Message Board Thread - "Electrical breaker temp ratings"

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Electrical breaker temp ratings cdeery2 4/11/2008
I'm trying to obtain any information on electrical breakers as far as the heat threshold of the breakers. With an 80% max threshol load applied on any given breaker 120/208v what would should a typical temperature range be in. After the typical temperature range is exceeded I would assume that the breaker could possible have an internal fault, arcing bad connections.
Any thoughts or theroy's.
Thanks
 
Re:Electrical breaker temp ratings cdeery2 4/11/2008
cdeery2 wrote:
ing to obtain any information on electrical breakers as far as the heat threshold of the breakers. With an 80% max threshol load applied on any given breaker 120/208v what would should a typical temperature range be in. After the typical temperature range is exceeded I would assume that the breaker could possible have an internal fault, arcing bad connections.
Any thoughts or theroy's.
Thanks
I wanted to state that I'm looking at a 100A 3 phase 120/208v breaker at an average of 68-70 A per phase and reading a temperature of 110 F on this breaker.
 
Re:Electrical breaker temp ratings HITECHSOLUTIONS 4/12/2008
First of all you should be reading in the celsius degrees. All electrical components are based on celsius. NEMA has a standard that they use, and you can too. Or you can use what the facility wants to use. Also you need to know the ambient temp, the reflected temp. Can you give us a pic?
 
Re:Electrical breaker temp ratings IRJay 4/14/2008
UL489 states a breaker terminal area should not have a rise from ambient above 50 degrees C. You could apply this to the entire breaker as the material is all the same. This is a different rating than the terminal rating of 60 or 90 C which is a rating to determine wiring derating. Note here that this can result in allowable breaker temps above 190 degrees F.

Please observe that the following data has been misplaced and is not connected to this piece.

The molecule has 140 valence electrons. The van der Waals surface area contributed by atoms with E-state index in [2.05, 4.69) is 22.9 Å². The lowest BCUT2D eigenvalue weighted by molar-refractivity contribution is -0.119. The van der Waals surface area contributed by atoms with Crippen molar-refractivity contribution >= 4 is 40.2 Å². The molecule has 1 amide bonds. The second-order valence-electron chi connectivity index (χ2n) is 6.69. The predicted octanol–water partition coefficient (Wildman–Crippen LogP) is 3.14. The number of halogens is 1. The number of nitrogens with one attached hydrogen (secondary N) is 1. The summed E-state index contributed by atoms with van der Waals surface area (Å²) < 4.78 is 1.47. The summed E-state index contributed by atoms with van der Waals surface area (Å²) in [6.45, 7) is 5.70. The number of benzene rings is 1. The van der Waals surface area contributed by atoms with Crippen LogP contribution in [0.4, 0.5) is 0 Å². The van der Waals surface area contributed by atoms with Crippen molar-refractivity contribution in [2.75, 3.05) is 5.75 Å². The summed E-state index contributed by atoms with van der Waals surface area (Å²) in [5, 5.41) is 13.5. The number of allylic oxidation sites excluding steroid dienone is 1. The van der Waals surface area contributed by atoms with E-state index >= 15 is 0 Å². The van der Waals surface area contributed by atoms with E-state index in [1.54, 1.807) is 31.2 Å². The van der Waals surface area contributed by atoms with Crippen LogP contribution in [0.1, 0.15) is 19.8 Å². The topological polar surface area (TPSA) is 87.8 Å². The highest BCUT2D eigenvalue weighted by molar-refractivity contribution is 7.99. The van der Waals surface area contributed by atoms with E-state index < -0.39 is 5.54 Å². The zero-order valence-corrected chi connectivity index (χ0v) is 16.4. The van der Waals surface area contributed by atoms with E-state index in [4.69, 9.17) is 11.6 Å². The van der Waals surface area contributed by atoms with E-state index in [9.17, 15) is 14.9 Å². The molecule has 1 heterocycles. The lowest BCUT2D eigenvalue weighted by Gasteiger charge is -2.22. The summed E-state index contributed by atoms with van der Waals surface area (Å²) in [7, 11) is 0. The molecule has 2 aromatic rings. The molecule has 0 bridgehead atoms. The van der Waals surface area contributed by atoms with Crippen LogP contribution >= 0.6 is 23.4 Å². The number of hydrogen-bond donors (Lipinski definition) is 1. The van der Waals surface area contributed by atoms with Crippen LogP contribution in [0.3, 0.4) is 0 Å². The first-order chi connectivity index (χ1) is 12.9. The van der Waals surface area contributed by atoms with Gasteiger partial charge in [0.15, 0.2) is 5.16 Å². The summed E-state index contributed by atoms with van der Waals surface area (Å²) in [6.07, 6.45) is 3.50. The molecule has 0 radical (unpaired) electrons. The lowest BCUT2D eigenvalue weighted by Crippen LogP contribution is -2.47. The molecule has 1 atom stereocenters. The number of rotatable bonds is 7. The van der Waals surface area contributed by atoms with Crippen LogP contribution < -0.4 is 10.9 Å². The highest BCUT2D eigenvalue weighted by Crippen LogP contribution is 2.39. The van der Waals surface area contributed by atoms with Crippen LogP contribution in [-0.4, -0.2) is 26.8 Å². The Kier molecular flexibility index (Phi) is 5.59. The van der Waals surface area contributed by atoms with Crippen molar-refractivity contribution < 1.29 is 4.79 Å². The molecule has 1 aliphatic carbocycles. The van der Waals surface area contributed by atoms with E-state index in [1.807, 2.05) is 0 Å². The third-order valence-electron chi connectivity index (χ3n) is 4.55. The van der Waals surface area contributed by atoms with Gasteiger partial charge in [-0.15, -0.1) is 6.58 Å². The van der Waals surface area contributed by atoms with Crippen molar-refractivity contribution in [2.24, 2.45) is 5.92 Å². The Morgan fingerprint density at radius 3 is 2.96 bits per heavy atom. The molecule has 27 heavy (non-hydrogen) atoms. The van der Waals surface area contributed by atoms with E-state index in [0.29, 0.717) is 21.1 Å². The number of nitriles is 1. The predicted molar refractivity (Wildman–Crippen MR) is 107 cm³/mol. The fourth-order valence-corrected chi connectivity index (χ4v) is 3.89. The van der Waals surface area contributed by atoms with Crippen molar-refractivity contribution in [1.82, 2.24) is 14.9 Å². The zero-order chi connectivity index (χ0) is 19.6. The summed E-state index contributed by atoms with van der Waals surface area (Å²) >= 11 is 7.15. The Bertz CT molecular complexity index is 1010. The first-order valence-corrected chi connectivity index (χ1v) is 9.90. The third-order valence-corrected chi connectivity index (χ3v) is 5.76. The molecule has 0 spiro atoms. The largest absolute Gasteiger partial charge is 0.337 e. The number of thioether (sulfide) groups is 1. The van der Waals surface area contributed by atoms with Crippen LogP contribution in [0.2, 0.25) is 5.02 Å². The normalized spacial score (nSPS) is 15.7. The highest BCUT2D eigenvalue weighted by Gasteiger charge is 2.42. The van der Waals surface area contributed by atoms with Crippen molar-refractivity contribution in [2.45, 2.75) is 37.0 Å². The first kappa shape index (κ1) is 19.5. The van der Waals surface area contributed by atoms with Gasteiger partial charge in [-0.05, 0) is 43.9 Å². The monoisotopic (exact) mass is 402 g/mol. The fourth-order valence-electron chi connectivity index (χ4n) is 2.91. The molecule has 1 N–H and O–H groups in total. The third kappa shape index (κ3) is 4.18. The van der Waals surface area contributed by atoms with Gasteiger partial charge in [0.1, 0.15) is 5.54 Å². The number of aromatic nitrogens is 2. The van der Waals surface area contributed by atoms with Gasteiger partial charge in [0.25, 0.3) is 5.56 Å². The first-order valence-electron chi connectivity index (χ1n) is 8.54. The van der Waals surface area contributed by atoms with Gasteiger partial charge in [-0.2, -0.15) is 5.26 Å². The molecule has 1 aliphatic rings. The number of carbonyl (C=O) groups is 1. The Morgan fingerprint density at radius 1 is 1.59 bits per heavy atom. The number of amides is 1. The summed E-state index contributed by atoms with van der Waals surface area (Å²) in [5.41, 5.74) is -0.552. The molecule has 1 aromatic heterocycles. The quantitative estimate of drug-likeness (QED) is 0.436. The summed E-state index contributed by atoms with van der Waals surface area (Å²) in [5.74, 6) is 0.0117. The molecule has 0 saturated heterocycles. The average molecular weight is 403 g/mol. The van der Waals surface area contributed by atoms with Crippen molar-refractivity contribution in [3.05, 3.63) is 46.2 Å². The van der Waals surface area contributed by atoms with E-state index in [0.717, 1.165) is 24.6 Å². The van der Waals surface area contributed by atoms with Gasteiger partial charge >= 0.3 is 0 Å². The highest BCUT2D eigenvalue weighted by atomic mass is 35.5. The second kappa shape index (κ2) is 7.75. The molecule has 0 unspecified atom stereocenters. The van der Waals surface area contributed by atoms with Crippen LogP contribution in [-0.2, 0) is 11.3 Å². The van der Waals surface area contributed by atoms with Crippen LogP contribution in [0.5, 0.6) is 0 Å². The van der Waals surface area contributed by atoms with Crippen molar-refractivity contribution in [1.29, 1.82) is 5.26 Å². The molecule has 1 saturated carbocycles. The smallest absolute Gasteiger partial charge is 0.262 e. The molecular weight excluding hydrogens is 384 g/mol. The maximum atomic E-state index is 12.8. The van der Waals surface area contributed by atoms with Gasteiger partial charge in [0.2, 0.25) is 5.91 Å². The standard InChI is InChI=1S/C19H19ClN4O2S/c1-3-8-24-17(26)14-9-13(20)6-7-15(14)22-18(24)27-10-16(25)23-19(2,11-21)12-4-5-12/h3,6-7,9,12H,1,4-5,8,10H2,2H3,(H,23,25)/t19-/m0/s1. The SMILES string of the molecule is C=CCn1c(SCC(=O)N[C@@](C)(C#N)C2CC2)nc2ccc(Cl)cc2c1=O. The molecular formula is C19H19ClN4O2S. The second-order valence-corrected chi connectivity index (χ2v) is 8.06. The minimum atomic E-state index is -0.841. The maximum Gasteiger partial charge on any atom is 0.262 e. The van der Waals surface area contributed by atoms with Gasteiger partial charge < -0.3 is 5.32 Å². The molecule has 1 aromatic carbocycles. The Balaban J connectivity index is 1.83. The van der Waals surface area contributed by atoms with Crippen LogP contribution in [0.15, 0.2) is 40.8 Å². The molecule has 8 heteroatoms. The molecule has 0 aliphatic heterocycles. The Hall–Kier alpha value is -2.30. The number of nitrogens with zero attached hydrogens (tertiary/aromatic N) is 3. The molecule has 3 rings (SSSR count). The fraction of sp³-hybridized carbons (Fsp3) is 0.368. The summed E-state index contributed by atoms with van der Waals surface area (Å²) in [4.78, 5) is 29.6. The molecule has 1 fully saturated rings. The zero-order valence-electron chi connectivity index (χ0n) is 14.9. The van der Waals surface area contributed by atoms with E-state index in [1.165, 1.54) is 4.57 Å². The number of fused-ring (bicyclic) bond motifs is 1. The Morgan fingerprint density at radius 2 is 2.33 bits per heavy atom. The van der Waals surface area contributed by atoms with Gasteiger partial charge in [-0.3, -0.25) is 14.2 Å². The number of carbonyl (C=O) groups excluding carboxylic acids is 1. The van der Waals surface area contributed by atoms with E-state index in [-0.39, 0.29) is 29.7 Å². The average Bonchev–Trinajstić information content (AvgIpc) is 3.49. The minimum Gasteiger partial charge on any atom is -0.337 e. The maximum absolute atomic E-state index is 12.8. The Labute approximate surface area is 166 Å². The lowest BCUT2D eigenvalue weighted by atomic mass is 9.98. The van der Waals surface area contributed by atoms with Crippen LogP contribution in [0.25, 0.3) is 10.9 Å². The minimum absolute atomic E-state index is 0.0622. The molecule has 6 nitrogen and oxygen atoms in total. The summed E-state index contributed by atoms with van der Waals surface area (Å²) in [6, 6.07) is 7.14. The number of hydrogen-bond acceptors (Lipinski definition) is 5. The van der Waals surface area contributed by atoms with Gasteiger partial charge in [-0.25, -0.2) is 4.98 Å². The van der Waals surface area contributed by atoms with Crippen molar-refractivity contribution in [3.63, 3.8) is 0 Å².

I generally am concerned on breakers if the temp is above touchable temp of 130 F or 55 C. This is my rule of thumb. I would never want my breakers to be above the wire insulation temp rating.
 
Re:Electrical breaker temp ratings Douglas 5/9/2008
HITECHSOLUTIONS wrote:
f all you should be reading in the celsius degrees. All electrical components are based on celsius. NEMA has a standard that they use, and you can too. Or you can use what the facility wants to use. Also you need to know the ambient temp, the reflected temp. Can you give us a pic?
Just a quick comment "all" Square "D" type circuit breakers are "rated" on the side of "each" device 40 c, i would suggest that " tempature above that is a concern because that rating noted on the plastic body of the breaker...so if there is a tempature rise of more than say 10 per cent of that rating of 40C it may appear to do a follow up on the issue. Peace Douglas
 
Re:Electrical breaker temp ratings Ea1Services 5/9/2008
Interesting thread as the question posed has been troubling me as well. It seems that one step here would also be to reduce the reflective capability by the use of non reflective electrical tape. Would this give a more accurate reading?
 
Re:Electrical breaker temp ratings jvoitl 5/9/2008
1. The 40C rating on the side of a circuit breaker has nothing to do with the temperature of the breaker itself. It is the ambient temperature rating for the air around the breaker at which the current rating of the breaker is based. A higher air temperature can affect the trip characteristics of the breaker.